There is no mistaking the Athletic Base Ball Club of Philadelphia when the team takes the field.
Their uniforms are wool; their collars are encircled with bow ties; their trousers are held in place by a double-buckled belt; and they wear no gloves.
Their game is base ball - yes, two words back then - as played in the 1860s.
Dan Gordon, president of the club, pauses before a Saturday afternoon game to explain the Victorian approach to America's pastime: "This was a gentlemanly game, which required proper attire and proper attitude. Most of the working class men of that era were off fighting the Civil War. The sport, then, was left to the wealthy men at home, who took it up in public exhibition."
Hence the ties.
The societal traditions of class and culture even extended to the chatter on the field. Unlike games today, spectators and players ("ballists") were expected to maintain a certain decorum. "Rude language was forbidden," Gordon says. "But ‘gentlemanly chides' were perfectly acceptable."
The nine players on "team-Athletics" excel at this aspect of play. Against the opposing team - the gents of the Brandywine Base Ball Club - they trade barbs and jibes.
Batters are called "strikers," so the call "Striker to the line!" is the 1860s equivalent of "Batter up!"
As a striker comes to the plate, his skills are sarcastically assessed with the comment that perhaps the team mascot, Summer, could hit better. Summer is a two-year-old American Staffordshire Terrier who happily watches from the shade of a nearby tree, which is encircled by her leash.
"We stress the entertaining side of the game," Gordon says. "What we do is probably 40 percent athletics and 60 percent performance."
There is no pitchers' mound, and all throws are underhanded, with no windup. "We take the word ‘pitch' literally," Gordon points out. "So the motion is much like pitching a horseshoe." Still, pitchers of skill can still produce enough speed to throw breaking balls, sliders and knuckleballs.
Gordon joined the Athletics in 2013 to fulfill a life-long desire to play. "I have bad eyes. Even as a kid, I was cut from every team I tried out for. I washed out of baseball in middle school, in high school and in little league," he remembers.
At an Athletics exhibition game, Gordon watched the action and saw a team that, because of its sole reliance on volunteers, he couldn't be dropped from.
To address his faulty vision while playing, he went to the effort to purchase period glasses. "These have no modern materials in them at all," he says, taking off his spectacles. "I have them made by an optician who specializes in Civil War eyewear. The stems are iron and the lenses are ground glass." The eyewear is so sturdy, they protected Gordon from injury when he was recently hit by a soaring ball that caught him high on his cheekbone. "I had a nasty bruise, but the glasses were fine."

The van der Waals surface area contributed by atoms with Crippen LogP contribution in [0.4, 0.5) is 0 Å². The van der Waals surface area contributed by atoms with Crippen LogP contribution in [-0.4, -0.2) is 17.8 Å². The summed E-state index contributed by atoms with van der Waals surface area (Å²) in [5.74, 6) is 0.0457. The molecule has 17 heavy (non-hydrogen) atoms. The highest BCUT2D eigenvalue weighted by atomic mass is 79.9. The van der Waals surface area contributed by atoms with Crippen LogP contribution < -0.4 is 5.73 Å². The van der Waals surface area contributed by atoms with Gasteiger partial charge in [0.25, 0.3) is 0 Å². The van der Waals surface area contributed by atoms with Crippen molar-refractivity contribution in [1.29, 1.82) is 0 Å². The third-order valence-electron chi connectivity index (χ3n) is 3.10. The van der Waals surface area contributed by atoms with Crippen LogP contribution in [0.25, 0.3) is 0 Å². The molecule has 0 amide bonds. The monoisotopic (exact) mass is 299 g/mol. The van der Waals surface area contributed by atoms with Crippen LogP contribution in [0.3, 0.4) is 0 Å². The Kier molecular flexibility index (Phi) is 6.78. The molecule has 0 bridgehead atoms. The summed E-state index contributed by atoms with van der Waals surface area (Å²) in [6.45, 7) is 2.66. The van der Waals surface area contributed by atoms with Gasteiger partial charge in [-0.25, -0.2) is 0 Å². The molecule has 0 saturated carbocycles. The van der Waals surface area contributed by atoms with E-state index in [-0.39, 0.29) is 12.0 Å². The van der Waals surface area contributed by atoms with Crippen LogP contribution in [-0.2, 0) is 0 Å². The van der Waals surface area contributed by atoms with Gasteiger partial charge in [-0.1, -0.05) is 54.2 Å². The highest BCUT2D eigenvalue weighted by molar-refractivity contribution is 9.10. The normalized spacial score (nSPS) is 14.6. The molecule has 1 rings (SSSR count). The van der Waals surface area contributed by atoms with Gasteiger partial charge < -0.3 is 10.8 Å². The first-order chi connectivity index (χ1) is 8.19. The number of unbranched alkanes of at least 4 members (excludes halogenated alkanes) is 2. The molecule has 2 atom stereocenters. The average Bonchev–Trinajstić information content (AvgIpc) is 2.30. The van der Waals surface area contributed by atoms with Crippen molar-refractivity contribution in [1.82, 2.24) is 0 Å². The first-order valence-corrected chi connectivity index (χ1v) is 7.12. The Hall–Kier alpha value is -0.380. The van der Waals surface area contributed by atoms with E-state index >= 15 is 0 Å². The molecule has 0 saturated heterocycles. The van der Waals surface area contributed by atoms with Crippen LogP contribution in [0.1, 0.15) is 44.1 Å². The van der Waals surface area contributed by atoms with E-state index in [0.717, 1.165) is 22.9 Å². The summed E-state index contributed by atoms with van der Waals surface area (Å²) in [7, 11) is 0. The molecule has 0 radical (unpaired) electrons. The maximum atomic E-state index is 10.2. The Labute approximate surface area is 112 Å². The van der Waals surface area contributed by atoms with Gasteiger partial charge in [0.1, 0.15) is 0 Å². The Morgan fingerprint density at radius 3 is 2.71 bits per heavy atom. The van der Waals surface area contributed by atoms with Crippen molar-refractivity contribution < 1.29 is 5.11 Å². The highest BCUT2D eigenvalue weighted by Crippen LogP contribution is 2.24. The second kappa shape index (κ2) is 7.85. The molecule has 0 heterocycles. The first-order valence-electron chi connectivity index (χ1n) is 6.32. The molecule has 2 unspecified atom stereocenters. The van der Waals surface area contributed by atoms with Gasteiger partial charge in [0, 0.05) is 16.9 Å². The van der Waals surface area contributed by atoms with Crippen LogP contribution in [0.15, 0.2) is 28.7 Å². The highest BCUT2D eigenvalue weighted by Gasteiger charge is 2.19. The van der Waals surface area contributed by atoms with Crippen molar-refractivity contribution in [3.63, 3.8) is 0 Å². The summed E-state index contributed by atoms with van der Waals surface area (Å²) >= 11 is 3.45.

Gordon makes his living as a work-from-home payroll administrator. His other hobbies include home-brewing beer, and he often brings samples to the games to share.
Speaking of refreshments, one modern-day stadium staple is noticeably absent from Athletics' games: the hot dog. "Back then, there was no provision in the field for either refrigeration or cooking," Gordon says. "So what was served during these games was very much in the style of 19th century picnic food. That would have been pickled eggs, raw oysters, nuts and dried fruits. Pickled lamb's tongue was also very popular."
Imagine the challenge of trying to sell those in the 700-level stands of Citizens Bank Park.
The Philadelphia Athletics are bringing their base ball skills to Pennypacker Mills on June 20, taking on the Bog Island Boys of Farmingdale, N.J. The game is free, and spectators are welcome. Should the Athletics prove victorious, the appropriate celebratory yell, in keeping with the old-time feel, is not "yay," but, rather, "huzzah!"
Even in Victorian baseball, the point of the game is to score runs by making it home. If your plans for the weekend include so much activity that you need a temporary "home" to rest up in, consider one of the fine accommodations listed on our website. Several B&Bs in the county date back to the Victorian era and provide that level of white-glove service, such as The Globe Inn in East Greenville.